Wednesday, November 24, 2004
Like the rest of the free world, I bought the U2 CD yesterday. People were damn near stepping on each other to get at the thing in the Virgin Megastore in Times Square. I bought the standard-issue, no-frills version which they had for $14.99, which is the absolute most I will pay for a non-import CD. For another five bucks, there was a bonus DVD version, but the content didn't sound too thrilling to me. And of course there was also the obligatory super-mambo-deluxe packaging with a book (why just listen to the new U2 album when you can read it?) and, I don't know what else it comes with. A pair of Bono's sunglasses, maybe.
At the risk of sounding like a hater, which I am not, I have to say I was woefully unimpressed with the record after spinning it once. The last track, "Yahweh," sounded like Joshua Tree-era stuff, and it stuck out as a highlight. "Vertigo"—aka their re-write of "Ray Of Light" (not that that's a bad thing)—is already done. How sad is it that the band that is the worldwide standard-bearer for cool rock & roll has overexposed their new album's lead single to the point that everyone—and I think I speak for everyone on the planet here, if I may be so bold—was sick of the thing before the album it appears on had even been commercially released? For real, I played the song at my gig last Saturday, and about a minute into it I thought: "Wow, this feels really lame. I wish I hadn't played this."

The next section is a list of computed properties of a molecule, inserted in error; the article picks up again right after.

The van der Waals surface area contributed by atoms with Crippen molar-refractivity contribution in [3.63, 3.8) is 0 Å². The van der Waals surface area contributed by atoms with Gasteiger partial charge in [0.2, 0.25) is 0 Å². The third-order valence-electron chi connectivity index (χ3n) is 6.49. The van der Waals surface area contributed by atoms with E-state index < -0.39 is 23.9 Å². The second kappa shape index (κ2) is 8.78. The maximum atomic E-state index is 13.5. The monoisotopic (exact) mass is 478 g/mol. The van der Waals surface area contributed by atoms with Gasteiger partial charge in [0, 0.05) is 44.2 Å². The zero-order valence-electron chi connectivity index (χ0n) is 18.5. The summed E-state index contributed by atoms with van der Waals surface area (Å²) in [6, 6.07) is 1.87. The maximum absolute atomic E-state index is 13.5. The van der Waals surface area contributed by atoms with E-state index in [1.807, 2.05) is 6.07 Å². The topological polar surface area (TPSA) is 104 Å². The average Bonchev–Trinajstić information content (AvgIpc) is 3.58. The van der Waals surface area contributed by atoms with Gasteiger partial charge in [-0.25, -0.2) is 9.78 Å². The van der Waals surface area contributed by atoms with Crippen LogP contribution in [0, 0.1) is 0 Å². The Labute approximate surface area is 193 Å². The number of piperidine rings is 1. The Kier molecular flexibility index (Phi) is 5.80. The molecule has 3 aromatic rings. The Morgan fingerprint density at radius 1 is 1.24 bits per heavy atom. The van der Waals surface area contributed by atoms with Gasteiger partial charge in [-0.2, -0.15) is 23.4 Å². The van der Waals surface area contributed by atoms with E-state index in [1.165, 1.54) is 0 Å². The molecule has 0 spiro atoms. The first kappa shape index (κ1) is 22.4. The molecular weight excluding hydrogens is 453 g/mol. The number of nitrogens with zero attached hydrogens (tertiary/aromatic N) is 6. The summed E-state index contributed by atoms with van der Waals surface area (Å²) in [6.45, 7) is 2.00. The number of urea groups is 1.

Look, I'm not giving up on them, or on this album after one measly spin. They're still a great band by any measure. But this is roughly the same feeling I had when I bought the R.E.M. album the day it came out last month. Both bands have been recording artists for about 24 years. While they're probably never going to do anything completely terrible, they are never going to equal their greatest achievements, either. Perhaps the letdown is inevitable. At this stage of their career, the Stones were making Steel Wheels. Hey, "Almost Hear You Sigh" is a pretty good song, but on balance I'll take what these whippersnappers from Athens and Dublin are doing instead.
I also picked up the new Gwen Stefani, which on first listening was pretty good. The purchase of the day, though, was Words & Music, the two-disc Mellencamp comp that came out about a month ago. I know that praising this isn't exactly going to score me points with hipsters in Williamsburg, and I myself am guilty of certain aesthetic prejudices that will probably prevent me from ever playing the 'camp during a club set (I might have busted "Jack & Diane" once—once!—in, like, '99), but this is one of the best hits compilations I have ever heard in my life. And I've heard a few. I plan to do a full review of it sometime soon.
Have a great feast.